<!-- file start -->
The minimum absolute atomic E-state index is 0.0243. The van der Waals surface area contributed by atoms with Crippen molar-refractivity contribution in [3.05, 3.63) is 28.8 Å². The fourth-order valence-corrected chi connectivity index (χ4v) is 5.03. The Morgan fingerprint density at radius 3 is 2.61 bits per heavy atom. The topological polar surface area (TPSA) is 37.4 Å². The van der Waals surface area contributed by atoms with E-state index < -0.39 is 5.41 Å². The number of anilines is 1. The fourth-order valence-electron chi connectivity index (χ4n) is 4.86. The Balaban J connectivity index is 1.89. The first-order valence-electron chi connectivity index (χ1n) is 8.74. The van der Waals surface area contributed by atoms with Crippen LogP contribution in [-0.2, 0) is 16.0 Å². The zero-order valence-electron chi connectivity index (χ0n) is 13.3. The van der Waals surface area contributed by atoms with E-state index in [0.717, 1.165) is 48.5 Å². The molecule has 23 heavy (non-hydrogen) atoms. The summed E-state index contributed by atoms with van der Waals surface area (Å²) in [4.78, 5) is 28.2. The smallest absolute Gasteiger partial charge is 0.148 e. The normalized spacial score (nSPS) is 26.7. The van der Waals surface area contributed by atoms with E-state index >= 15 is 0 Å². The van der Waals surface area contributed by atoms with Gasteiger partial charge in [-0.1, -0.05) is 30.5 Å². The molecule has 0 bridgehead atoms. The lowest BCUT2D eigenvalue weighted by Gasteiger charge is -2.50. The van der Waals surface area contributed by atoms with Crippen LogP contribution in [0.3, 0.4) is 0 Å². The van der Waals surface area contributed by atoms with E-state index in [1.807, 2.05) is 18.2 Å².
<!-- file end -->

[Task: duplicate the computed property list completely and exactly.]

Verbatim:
The minimum absolute atomic E-state index is 0.0243. The van der Waals surface area contributed by atoms with Crippen molar-refractivity contribution in [3.05, 3.63) is 28.8 Å². The fourth-order valence-corrected chi connectivity index (χ4v) is 5.03. The Morgan fingerprint density at radius 3 is 2.61 bits per heavy atom. The topological polar surface area (TPSA) is 37.4 Å². The van der Waals surface area contributed by atoms with E-state index < -0.39 is 5.41 Å². The number of anilines is 1. The fourth-order valence-electron chi connectivity index (χ4n) is 4.86. The Balaban J connectivity index is 1.89. The first-order valence-electron chi connectivity index (χ1n) is 8.74. The van der Waals surface area contributed by atoms with Crippen LogP contribution in [-0.2, 0) is 16.0 Å². The zero-order valence-electron chi connectivity index (χ0n) is 13.3. The van der Waals surface area contributed by atoms with E-state index in [0.717, 1.165) is 48.5 Å². The molecule has 23 heavy (non-hydrogen) atoms. The summed E-state index contributed by atoms with van der Waals surface area (Å²) in [4.78, 5) is 28.2. The smallest absolute Gasteiger partial charge is 0.148 e. The normalized spacial score (nSPS) is 26.7. The van der Waals surface area contributed by atoms with E-state index >= 15 is 0 Å². The van der Waals surface area contributed by atoms with Gasteiger partial charge in [-0.1, -0.05) is 30.5 Å². The molecule has 0 bridgehead atoms. The lowest BCUT2D eigenvalue weighted by Gasteiger charge is -2.50. The van der Waals surface area contributed by atoms with Crippen LogP contribution in [0.3, 0.4) is 0 Å². The van der Waals surface area contributed by atoms with E-state index in [1.807, 2.05) is 18.2 Å².